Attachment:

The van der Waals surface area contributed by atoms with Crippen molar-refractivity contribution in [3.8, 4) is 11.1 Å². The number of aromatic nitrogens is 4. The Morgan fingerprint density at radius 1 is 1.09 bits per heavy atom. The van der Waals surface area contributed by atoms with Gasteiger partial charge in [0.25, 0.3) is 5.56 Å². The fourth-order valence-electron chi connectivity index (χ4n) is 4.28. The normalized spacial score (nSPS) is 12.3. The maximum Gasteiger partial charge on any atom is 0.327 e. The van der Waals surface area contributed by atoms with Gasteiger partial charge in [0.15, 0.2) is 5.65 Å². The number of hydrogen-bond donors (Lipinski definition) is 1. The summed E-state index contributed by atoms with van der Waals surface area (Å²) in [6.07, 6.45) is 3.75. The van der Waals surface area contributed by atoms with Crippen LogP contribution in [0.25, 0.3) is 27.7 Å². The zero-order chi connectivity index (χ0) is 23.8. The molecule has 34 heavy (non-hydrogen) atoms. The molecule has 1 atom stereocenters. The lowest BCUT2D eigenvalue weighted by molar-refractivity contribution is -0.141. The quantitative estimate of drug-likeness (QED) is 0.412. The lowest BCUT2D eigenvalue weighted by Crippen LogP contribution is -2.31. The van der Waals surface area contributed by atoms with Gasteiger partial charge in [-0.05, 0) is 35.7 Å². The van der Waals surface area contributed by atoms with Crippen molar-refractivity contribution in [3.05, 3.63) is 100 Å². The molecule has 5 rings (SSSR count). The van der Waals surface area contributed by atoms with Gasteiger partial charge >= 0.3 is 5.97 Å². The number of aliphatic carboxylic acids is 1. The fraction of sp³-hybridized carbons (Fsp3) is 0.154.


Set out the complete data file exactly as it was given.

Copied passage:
The van der Waals surface area contributed by atoms with Crippen molar-refractivity contribution in [3.8, 4) is 11.1 Å². The number of aromatic nitrogens is 4. The Morgan fingerprint density at radius 1 is 1.09 bits per heavy atom. The van der Waals surface area contributed by atoms with Gasteiger partial charge in [0.25, 0.3) is 5.56 Å². The fourth-order valence-electron chi connectivity index (χ4n) is 4.28. The normalized spacial score (nSPS) is 12.3. The maximum Gasteiger partial charge on any atom is 0.327 e. The van der Waals surface area contributed by atoms with Gasteiger partial charge in [0.15, 0.2) is 5.65 Å². The number of hydrogen-bond donors (Lipinski definition) is 1. The summed E-state index contributed by atoms with van der Waals surface area (Å²) in [6.07, 6.45) is 3.75. The van der Waals surface area contributed by atoms with Crippen LogP contribution in [0.25, 0.3) is 27.7 Å². The zero-order chi connectivity index (χ0) is 23.8. The molecule has 34 heavy (non-hydrogen) atoms. The molecule has 1 atom stereocenters. The lowest BCUT2D eigenvalue weighted by molar-refractivity contribution is -0.141. The quantitative estimate of drug-likeness (QED) is 0.412. The lowest BCUT2D eigenvalue weighted by Crippen LogP contribution is -2.31. The van der Waals surface area contributed by atoms with Gasteiger partial charge in [-0.05, 0) is 35.7 Å². The van der Waals surface area contributed by atoms with Crippen molar-refractivity contribution in [3.05, 3.63) is 100 Å². The molecule has 5 rings (SSSR count). The van der Waals surface area contributed by atoms with Gasteiger partial charge >= 0.3 is 5.97 Å². The number of aliphatic carboxylic acids is 1. The fraction of sp³-hybridized carbons (Fsp3) is 0.154.